Different direction

Published February 28, 2023
The writer is a former civil servant.
The writer is a former civil servant.

MORE than a decade ago, an article had appeared in this paper in which it was argued that change in Sindh was inevitable as greater awareness would prevent regression. However, my contention was that a middle class leadership, a symbol of change, had not been allowed to rise in Sindh and thus it was too early to hope for change. Indeed, Sindh remains mired in economic deprivation, political illusions and social discontent.

Its political strata — rural and urban — is riddled with greed. Politics in KP, once considered the domain of the Khans and Arbabs, is dictated by the mullahs and middle-class cadre. Parts of the Pakhtun belt of northern Balochistan are influenced by religious parties and the rest of the province is simmering with a sense of deprivation, discrimination and victimisation which is strengthening nationalist sentiments and loosening the grip of the sardars. The rapid growth of industrialisation and farm mechanisation in Punjab has boosted the emerging role of the middle class in politics. But Sindh appears to be going in a different direction, from democratic to ‘aristocratic’ rule.

After Pakistan’s creation, the Communist Party was activated in Sindh under the leadership of Hassan Nasir. Enlightened Sindhi students like Noorudin Sarki joined it to strengthen the cause of the voiceless. But a ban on the teaching of Sindhi language in non-Sindhi schools created divisions in Sindhi-Mohajir unity, and many joined the movement for the restoration of the pre-partition status of the Sindhi language. This was followed by a struggle for the revival of Sindh’s provincial status, which took a hit after the declaration of One Unit. The gap widened further when vested interests conspired to form a Mohajir-Punjabi-Pathan alliance in the 1960s to sabotage the campaign for the breakup of One Unit.

The urban progressive cadre of students supported Hassan Nasir. Even after his extrajudicial killing, they remained committed to his cause, for which many were tortured and imprisoned. It was in the late 1960s that some of them, attracted by the slogan of ‘roti, kapra aur makan’, joined the PPP, while others aligned themselves with the National Awami Party. After the breakup of One Unit, Jam Saqi and his associates reactivated the Communist Party, for which he and others like Sohail Sangi, Prof Jamal Naqvi, Kamal Warsi and Amar Lal were tortured and jailed. Like Shaheed Hassan Nasir, youngsters including Nazeer Abbasi, Hameed Baloch, Nasir Baloch and Ayaz Samo paid the ultimate price during Zia’s regime.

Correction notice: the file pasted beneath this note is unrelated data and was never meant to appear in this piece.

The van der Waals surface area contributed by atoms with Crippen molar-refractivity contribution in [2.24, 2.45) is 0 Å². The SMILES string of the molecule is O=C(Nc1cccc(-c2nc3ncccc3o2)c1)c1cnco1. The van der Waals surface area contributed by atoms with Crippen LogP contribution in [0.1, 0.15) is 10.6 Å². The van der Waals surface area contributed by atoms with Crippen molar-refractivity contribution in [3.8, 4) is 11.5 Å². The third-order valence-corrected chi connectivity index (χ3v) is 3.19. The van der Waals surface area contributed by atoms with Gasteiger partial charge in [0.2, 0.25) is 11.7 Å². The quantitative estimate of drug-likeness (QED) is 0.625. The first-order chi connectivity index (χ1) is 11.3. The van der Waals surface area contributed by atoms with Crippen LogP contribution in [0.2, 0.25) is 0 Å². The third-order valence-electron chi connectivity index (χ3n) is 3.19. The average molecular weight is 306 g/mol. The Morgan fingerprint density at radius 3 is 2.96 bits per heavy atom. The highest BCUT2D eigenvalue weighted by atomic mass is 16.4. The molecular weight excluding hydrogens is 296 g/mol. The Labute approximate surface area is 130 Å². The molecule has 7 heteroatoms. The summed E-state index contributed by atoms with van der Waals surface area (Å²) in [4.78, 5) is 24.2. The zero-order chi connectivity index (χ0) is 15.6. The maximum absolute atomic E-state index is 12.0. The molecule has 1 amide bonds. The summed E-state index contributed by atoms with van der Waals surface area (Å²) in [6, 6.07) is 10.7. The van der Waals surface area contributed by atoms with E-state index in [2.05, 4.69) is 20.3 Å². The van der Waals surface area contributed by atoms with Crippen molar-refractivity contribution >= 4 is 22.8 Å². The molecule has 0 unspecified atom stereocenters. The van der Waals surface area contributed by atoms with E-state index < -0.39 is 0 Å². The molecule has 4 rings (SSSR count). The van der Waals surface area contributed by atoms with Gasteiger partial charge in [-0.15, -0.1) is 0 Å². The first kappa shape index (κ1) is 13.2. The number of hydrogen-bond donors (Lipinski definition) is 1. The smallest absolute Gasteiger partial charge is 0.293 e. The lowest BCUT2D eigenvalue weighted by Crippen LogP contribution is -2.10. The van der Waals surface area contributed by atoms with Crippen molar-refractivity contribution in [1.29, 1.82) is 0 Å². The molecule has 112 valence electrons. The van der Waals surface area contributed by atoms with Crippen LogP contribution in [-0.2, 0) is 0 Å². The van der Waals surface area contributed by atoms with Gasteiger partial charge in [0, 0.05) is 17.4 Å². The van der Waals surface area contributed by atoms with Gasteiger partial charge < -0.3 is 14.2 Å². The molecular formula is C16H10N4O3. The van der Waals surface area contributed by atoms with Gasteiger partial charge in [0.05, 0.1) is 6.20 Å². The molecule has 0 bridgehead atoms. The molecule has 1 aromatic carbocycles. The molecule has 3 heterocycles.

Unity is needed for Sindh to progress.

Saner elements in Sindh had pinned hopes on the MQM, which enjoyed support in Karachi and Hyderabad, but its leadership has always aligned itself with the corridors of power, leaving the people in the lurch. Meanwhile, the entire political leadership of rural Sindh, after the migration of the Hindu middle class, was taken over by Muslim feudal families, many of whom, with the passage of time, came to sit in the lap of the state’s power wielders.

Various groups emerged after the breakup of One Unit was achieved, but there has been consensus on Sindh’s basic rights: ending the shortage of water, enhancing electricity and gas supply, increasing employment opportunities, settling ownership of the islands, curbing exploitation of natural resources, addressing the question of dams and, last but not least, ending the usurpation and colonisation of villages by controversial real estate entities. Un­­fortunately, Sindh’s ruling elite is joined by the neo-breed of waderas, nawabzadas, sardarzadas, and lately ‘NABzadas’, the latter released under plea bargains and ‘voluntary’ return of a fraction of the total amount of looted public money.

Despite the fact that the PPP has been in power in Sindh for the last 15 years, nothing has been done to alleviate the suffering of the people: the poor handling of the flood situation is one example. The MQM’s role is also disappointing. It enjoyed absolute power under Gen Musharraf and was a coalition partner until recently, but has been unable to achieve much in the way of strengthening public education or technical training — the basic tools to combat illiteracy and poverty. The credit for launching mega development projects in Karachi and Hyderabad goes to Gen Musharraf.

Sindh’s prosperity lies in the unity of the Sindhi- and Urdu-speaking masses, which cannot be achieved without quality education, tolerance, removal of discord and a joint struggle for achieving common goals. Serious dialogue is the need of the hour for a peaceful and prosperous Sindh.

The writer is a former civil servant.

meer.parihar@gmail.com

Published in Dawn, February 28th, 2023

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